Fascination with tragedy

It’s normal for humans to have a fascination with tragedy.

It’s built into us since it has helped our ancestors – whether human or much further back – to survive. 

This fascination can take a few different forms. Most commonly, it’s a fascination with tragic news, gossip, and stories of any kind. 

We do need to know what’s happening in the world, and in our local community and those close to us. And grittiness and tragedy is part of that. But a fascination with tragedy isn’t really needed. It’s something we can explore and invite to soften or fall away. 

Another form this fascination with tragedy can take, perhaps especially for some on a spiritual path, is a glorification of tragedy or general life difficulties as fodder for healing and awakening. It is true that the grittiness and challenges of life can be and are fodder for healing, awakening, maturing, and embodiment. But we don’t need to glorify it or seek it out. 

So what do we do with this tragedy-seeking in ourselves?

The first is to be aware of it. Notice. See some of the dynamics. See how it influences our daily life. 

It’s also good to see that it’s here for a reason. It has served humanity well. Without it, we may not even have been here. It is a form of love put into us through evolution.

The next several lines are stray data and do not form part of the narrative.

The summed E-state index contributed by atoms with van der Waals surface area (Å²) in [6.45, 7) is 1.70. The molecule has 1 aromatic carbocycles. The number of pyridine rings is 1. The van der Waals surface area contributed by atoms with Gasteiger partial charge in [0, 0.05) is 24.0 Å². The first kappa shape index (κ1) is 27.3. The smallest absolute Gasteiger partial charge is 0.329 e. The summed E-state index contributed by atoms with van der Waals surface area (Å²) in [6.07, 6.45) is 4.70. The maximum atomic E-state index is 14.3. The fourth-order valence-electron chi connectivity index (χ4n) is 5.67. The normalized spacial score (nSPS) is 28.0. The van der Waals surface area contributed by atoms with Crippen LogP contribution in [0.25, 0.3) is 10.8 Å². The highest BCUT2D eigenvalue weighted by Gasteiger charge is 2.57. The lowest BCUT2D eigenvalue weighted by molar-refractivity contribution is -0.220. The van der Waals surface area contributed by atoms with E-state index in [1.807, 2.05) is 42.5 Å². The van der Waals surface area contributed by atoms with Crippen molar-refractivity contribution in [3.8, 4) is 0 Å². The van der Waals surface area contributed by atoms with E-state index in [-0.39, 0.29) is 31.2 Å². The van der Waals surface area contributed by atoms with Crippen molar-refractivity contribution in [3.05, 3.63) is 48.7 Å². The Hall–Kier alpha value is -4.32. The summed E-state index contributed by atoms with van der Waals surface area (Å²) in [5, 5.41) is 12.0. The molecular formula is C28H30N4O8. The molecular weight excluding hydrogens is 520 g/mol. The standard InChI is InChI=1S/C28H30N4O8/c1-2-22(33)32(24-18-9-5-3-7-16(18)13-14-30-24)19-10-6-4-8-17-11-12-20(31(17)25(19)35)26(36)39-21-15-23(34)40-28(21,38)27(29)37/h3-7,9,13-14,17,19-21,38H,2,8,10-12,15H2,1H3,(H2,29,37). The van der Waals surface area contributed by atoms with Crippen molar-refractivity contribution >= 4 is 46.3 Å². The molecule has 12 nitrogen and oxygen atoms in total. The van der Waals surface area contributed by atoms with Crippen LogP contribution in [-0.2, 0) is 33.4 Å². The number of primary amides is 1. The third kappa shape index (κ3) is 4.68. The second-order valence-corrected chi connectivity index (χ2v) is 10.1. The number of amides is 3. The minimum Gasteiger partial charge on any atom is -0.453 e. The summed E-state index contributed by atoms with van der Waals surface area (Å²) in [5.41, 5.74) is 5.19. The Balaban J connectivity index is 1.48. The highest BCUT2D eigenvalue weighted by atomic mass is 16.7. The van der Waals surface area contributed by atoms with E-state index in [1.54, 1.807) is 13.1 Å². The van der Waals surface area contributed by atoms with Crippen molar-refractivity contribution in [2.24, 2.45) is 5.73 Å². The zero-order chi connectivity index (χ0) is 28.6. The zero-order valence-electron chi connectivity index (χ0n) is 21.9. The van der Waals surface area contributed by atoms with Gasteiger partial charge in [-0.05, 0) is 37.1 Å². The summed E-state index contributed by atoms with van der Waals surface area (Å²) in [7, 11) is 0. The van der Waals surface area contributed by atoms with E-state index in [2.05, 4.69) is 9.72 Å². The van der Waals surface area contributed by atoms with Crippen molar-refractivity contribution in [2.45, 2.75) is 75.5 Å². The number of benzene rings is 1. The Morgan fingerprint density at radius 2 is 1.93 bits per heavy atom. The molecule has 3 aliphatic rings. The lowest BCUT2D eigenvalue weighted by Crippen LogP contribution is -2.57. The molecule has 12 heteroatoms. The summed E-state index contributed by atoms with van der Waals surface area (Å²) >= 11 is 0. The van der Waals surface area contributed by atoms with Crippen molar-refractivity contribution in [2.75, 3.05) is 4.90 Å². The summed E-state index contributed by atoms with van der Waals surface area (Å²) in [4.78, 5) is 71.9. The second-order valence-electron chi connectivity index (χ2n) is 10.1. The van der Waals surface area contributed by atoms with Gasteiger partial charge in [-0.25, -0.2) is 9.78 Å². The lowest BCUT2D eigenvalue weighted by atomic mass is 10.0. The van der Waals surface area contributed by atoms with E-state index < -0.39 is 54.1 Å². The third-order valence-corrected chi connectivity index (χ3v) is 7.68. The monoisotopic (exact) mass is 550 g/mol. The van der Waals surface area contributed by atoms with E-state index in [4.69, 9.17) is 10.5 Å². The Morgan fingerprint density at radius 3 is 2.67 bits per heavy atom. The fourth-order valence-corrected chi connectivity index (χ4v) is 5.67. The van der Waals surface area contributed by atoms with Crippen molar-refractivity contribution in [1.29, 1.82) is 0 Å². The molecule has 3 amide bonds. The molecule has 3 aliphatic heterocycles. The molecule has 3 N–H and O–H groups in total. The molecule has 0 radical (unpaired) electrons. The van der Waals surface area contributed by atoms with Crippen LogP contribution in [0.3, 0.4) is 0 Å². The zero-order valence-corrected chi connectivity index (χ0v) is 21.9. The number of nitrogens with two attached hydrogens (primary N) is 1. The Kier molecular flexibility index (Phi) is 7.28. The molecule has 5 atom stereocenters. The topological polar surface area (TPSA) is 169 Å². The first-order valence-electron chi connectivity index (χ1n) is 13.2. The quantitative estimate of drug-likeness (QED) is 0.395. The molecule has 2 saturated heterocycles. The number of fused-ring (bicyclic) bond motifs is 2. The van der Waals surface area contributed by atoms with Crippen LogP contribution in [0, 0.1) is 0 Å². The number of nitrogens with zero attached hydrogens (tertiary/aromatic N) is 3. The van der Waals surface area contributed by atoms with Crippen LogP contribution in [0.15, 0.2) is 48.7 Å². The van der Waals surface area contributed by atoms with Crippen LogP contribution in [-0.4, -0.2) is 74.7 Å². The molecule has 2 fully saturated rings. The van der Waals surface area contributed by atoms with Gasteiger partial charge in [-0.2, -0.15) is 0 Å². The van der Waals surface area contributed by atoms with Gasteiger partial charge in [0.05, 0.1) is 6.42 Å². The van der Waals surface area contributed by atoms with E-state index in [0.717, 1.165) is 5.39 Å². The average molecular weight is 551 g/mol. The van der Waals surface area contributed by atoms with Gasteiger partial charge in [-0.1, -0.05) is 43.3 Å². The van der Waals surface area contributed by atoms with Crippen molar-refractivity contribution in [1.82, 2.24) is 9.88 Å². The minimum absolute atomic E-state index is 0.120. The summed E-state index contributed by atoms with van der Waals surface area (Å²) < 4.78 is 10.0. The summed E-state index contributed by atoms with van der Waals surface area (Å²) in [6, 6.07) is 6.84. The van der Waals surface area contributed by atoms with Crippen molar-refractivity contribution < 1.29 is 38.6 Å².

And then there are more specific approaches. Here are the usual ones I currently find helpful. 

Release some of the tension created by it in my body through therapeutic tremoring (TRE). 

Inquire into it (The Work, Living Inquiries). 

Change my relationship to it through heart centered practices (ho’o, tonglen). 

Clear conditioning and wake up the issue with Vortex Healing. 

Vortex Healing is by far the most effective and powerful approach for me now. Although more powerful is a combination of them all. 

The (ordinary) tragedy of a human life 

There is a very ordinary tragedy of a human life.

We all experience loss, failure, illness, death.

There is nothing remarkable about it, even if – for some of us – it may seem that way. It may seem that we are singled out by life. We are singularly unfortunate. We are singularly a victim of life.

One reason it may appear that way is that most of us present a relatively successful facade to others, at least as long as we are able to. And we reserve the rest to close friends, or perhaps only ourselves. We share our highlights reel, and hide the bloopers.

Sharing this with others – perhaps even in a more structured setting – is a good way to see that life is different. Life is hard for all of us, at times and in certain areas of life.

Another is to meet the victim in us with love (and the hurt and pain), and also do inquiry on this.

As I resist and fight against my own pain and victimhood, I tend to feel apart from humanity in this. As I meet it with love and curiosity, it softens – and may be seen for what it is – and I feel a part of humanity.

Life’s inherent and inevitable tragedy becomes something that brings me closer to myself and others. It’s something we all share. It’s even something I can meet with kindness and love in myself. I may even find that wounds, pain and tragedy is not quite as solid or heavy as it initially appeared.